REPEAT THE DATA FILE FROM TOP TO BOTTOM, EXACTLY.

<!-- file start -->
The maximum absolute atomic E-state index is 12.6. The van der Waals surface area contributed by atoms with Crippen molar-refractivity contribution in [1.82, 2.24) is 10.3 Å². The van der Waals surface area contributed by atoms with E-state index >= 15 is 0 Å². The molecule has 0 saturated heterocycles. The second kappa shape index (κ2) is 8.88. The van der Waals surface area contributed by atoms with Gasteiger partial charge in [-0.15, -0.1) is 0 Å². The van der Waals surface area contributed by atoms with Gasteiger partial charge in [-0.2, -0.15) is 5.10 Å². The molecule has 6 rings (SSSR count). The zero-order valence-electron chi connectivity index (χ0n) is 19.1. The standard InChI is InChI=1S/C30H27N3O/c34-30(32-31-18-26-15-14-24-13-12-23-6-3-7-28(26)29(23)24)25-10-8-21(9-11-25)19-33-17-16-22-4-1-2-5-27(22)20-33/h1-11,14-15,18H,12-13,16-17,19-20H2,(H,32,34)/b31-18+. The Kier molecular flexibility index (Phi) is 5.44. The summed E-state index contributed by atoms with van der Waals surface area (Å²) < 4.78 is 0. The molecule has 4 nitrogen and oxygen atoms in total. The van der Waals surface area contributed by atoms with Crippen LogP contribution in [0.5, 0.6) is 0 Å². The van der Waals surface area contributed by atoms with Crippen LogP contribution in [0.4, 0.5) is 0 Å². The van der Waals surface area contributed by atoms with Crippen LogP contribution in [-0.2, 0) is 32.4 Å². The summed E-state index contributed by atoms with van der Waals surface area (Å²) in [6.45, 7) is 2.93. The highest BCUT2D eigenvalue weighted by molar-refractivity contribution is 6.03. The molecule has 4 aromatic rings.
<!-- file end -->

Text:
The maximum absolute atomic E-state index is 12.6. The van der Waals surface area contributed by atoms with Crippen molar-refractivity contribution in [1.82, 2.24) is 10.3 Å². The van der Waals surface area contributed by atoms with E-state index >= 15 is 0 Å². The molecule has 0 saturated heterocycles. The second kappa shape index (κ2) is 8.88. The van der Waals surface area contributed by atoms with Gasteiger partial charge in [-0.15, -0.1) is 0 Å². The van der Waals surface area contributed by atoms with Gasteiger partial charge in [-0.2, -0.15) is 5.10 Å². The molecule has 6 rings (SSSR count). The zero-order valence-electron chi connectivity index (χ0n) is 19.1. The standard InChI is InChI=1S/C30H27N3O/c34-30(32-31-18-26-15-14-24-13-12-23-6-3-7-28(26)29(23)24)25-10-8-21(9-11-25)19-33-17-16-22-4-1-2-5-27(22)20-33/h1-11,14-15,18H,12-13,16-17,19-20H2,(H,32,34)/b31-18+. The Kier molecular flexibility index (Phi) is 5.44. The summed E-state index contributed by atoms with van der Waals surface area (Å²) < 4.78 is 0. The molecule has 4 nitrogen and oxygen atoms in total. The van der Waals surface area contributed by atoms with Crippen LogP contribution in [0.5, 0.6) is 0 Å². The van der Waals surface area contributed by atoms with Crippen LogP contribution in [0.4, 0.5) is 0 Å². The van der Waals surface area contributed by atoms with Crippen LogP contribution in [-0.2, 0) is 32.4 Å². The summed E-state index contributed by atoms with van der Waals surface area (Å²) in [6.45, 7) is 2.93. The highest BCUT2D eigenvalue weighted by molar-refractivity contribution is 6.03. The molecule has 4 aromatic rings.